In 1998, Dr. Javid joined Microsoft as Group Manager for Visual C++ Support. After enjoying a number of different opportunities to exercise his managerial skill at Microsoft, Harold happily joined Microsoft Research where has enjoyed the sweet intersection of technical interests and program management activities. As director of Americas/ANZ Regional Programs, he is focused on collaborating with academia to advance technology to make a difference in areas such as Earth, Energy, and Environment; Health and Wellbeing; Digital Scholarship; and Computer Science.
Ralph Johnson is an associate professor at the University of Illinois at Urbana–Champaign.
He is one of the co-authors of Design Patterns; leader of the group that developed the Smalltalk Refactoring Browser, which was the first automated refactoring tool; and leader of the group developing Photran, a refactoring tool for Fortran 77, 90, 2003 and 2008.
Rane Johnson-Stempson is the Education and Scholarly Communication Research Program director for Microsoft Research Connections, where she engages with academics worldwide and identifies high-impact areas for research investigations. Previously, as the worldwide director of Education Strategy, she was responsible for multi-stakeholder partnerships, the Cisco–Intel–Microsoft Alliance, the World Economic Forum–Global Education Initiative, and the Fast Track Initiative–Private Constituency. She also helped our teams around the world use the power of technology to accelerate the transformation of education in order to meet local government priorities to drive economic and workforce development in the 21st century.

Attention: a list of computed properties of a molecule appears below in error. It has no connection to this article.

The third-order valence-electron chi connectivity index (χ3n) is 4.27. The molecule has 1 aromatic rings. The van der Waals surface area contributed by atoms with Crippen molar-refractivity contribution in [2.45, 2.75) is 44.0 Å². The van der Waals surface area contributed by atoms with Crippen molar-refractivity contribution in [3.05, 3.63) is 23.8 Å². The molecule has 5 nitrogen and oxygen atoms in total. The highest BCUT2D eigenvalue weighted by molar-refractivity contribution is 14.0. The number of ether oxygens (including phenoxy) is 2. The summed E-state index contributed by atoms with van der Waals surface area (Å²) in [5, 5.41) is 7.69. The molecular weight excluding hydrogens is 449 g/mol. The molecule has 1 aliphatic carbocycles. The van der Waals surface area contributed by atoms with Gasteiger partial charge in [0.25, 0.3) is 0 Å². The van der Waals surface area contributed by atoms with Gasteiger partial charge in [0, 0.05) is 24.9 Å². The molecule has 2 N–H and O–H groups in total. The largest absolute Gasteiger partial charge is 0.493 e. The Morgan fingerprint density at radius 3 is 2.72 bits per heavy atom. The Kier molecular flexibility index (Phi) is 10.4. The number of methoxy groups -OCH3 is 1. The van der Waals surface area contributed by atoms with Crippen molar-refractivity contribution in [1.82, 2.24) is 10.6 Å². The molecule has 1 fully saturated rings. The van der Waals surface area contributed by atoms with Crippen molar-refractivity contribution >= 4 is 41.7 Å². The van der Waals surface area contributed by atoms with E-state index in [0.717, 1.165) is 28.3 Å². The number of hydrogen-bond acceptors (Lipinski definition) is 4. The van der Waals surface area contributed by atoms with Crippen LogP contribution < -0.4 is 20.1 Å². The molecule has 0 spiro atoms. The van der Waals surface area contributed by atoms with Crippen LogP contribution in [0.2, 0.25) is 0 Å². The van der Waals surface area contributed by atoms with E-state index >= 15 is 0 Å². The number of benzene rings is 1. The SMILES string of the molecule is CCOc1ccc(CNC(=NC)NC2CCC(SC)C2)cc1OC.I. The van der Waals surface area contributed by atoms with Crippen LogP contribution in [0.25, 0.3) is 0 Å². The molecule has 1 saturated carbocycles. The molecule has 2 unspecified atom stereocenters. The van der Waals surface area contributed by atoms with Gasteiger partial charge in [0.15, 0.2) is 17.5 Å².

After nine years at Microsoft, Rane has held a variety of positions. She started as a Public Sector global account manager, Server and Tools Core Infrastructure field liaison, CEE Regional Core Infrastructure product manager, and was CEE regional leader responsible for developing and supporting the mission of helping all IT professionals and IT managers in CEE reach their full potential.
Rane is very passionate about education and technology, with 15 years of experience. She has served as the executive director of California Skills USA-VICA, IT project manager for Guidant Corporation, middle school math and science teacher, and IT director for the San Francisco Unified School District. She has sat in the boards of top education non-profit organizations and on legislative committees and task forces. Rane earned a B.S. in Mechanical Engineering and a B.A. in Economics/Finance from Bucknell University and an Executive MBA in Transformational Leadership George Fox University.
Steven Johnston is a senior research fellow on the University of Southampton Faculty of Engineering and the Environment. He has worked on large-scale distributed systems such as BioSimGrid and has experience with high-performance computing, service-oriented architecture, and data repositories. He was the lead architect in CFMS, demonstrating in partnership with Microsoft, Airbus, Rolls Royce, BAE Systems, and MBDA how novel software-plus-services approaches can improve productivity significantly for scientists and engineers. He has extensive experience with cloud-computing architectures and is working to demonstrate cloud-computing capabilities for Space Situational Awareness.